Learning from the Champs: 2014 Minnesota Twins and the 2013 Red Sox
Mandatory Credit: Mark L. Baer-USA TODAY Sports
In 2012, the Red Sox finished last in their division and spent October watching the playoffs from their couches. On Wednesday, the Boston Red Sox won the World Series 4-2 over the St. Louis Cardinals after being the best team in the league throughout the season. What are some things that the Minnesota Twins can learn from this spectacular and speedy turnaround?
The Red Sox scored over 50 more runs over the course of the season than the next closest team, the Detroit Tigers (853 to 796), and 239 more runs than the Twins scored. Having a huge offense is a no brainer way to be successful in the MLB and the Red Sox topped the Twins by wide margins in every meaningful offensive team statistic. However, the Red Sox also crushed the Twins in RISP (Runner in Scoring Position), a common statistic that strongly points to the “clutch” hitting abilities of a team. With the strength of the Red Sox’s offense, it isn’t a surprise to see that the team led the majors with 1559 at bats with a runner in scoring position. But it is a major surprise to see that the Twins had the third most RISP at bats in the MLB, finishing ahead of 8 of the 10 playoff teams. What did the Twins do to capitalize on such a high number of potentially fruit bearing situations? They hit .225/.304/.331 (Avg./OBP/SLG) which ranked them 2nd to last, last, and 2nd to last, respectively, out of all 30 teams. The Red Sox hit .278/.358/.436 and scored 663 runs, meaning they converted 43% of their RISP chances into runs. On the other hand, the Twins scored 435 runs, translating into about a 31% conversion rate. If the Twins scored with RISP at the same rate as the Red Sox, they would have put 173 more runs on the board over the season. Imagine the help that would have given to the Twins starting rotation.
It’s one matter to say that the Twins need to get better with RISP and another matter to fix the problem. Are some hitters just more clutch than others and should the Twins go out and sign them? Or did the Twins’ hitters have an off year? The Cardinals led the league with a .330 average with RISP during the season but only hit .214 during the World Series, likely a huge reason for their defeat. This just goes to show that RISP abilities can come and go at any moment and a team needs to catch lightning in a bottle at the exact right time for it to amount to something. For the Twins to be even relevant in 2014, they can’t let RISP situations slip through their fingers.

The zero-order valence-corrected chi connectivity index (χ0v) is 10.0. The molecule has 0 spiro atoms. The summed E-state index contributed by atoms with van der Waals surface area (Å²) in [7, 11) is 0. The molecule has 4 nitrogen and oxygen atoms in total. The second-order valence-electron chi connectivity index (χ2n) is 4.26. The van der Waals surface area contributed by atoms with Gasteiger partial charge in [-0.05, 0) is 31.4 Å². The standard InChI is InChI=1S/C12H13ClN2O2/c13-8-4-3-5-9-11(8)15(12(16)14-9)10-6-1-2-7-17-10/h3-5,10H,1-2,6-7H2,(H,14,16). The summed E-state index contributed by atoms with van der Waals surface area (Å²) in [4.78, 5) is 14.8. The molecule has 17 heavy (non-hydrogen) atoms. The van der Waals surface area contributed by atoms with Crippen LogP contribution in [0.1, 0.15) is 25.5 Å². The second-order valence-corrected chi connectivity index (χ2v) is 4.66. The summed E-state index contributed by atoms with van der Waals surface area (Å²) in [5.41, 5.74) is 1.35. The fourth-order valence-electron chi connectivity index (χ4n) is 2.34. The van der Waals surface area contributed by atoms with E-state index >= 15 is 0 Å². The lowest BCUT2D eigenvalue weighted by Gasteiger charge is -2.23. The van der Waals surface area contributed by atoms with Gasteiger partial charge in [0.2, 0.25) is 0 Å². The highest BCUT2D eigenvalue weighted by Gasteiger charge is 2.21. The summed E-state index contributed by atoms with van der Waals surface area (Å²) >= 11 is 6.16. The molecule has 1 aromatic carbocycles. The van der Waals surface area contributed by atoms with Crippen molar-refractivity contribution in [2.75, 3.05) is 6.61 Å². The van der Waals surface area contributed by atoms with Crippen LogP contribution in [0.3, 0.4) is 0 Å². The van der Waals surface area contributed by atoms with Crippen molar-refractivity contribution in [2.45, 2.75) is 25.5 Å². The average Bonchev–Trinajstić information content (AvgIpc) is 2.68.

It’s also a no brainer that the Twins need to create a much, much better starting rotation. The Red Sox made the playoffs on the strength of a 3.84 ERA from their starting pitchers, whereas the Twins could only muster a 5.26 ERA from their starters. Plus, when the time came during the playoffs, the Red Sox starters lowered their ERA even further to 3.29, proving their ability to pitch in big games when their team needed it the most. Solid top to bottom rotation help from the Twins farm system is further away than fans would hope, but an Alex Meyer call up here and a developing ace there could be the reality within a few years.
It’s no secret that the Twins want to and need to tap into the free agent starting pitcher market to reshape their rotation. But it’s extremely hard to know which available pitchers will perform the best, especially with free agent pitchers who are 30 years of age and up. In December, 2009 the Red Sox signed free agent prize John Lackey to a 5 year/$82.5 million deal. Lackey pitched well, but not great, in 2010 (4.4 ERA), then pitched awfully in 2011 (6.41 ERA) and then missed 2012 after undergoing Tommy John surgery. 2013 was a different story though and he finished with a 3.52 ERA and a 2.88 ERA during the postseason. All of the trouble and underwhelming pitching that Lackey gave the Red Sox during the first three years of his big contract was forgotten with this season’s performance. The Twins will need to dole out a similar long, risky contract to attract the best pitchers in the market. John Lackey is an example of both the positives and negatives of shopping for free agent pitchers. Whoever the Twins sign might stink for a couple of years but they could also be pitching for the team in the World Series a few years down the line too. You never know.
Finally, I’ll let Bert Blyleven sum up what the Twins can truly learn from the 2013 Boston Red Sox.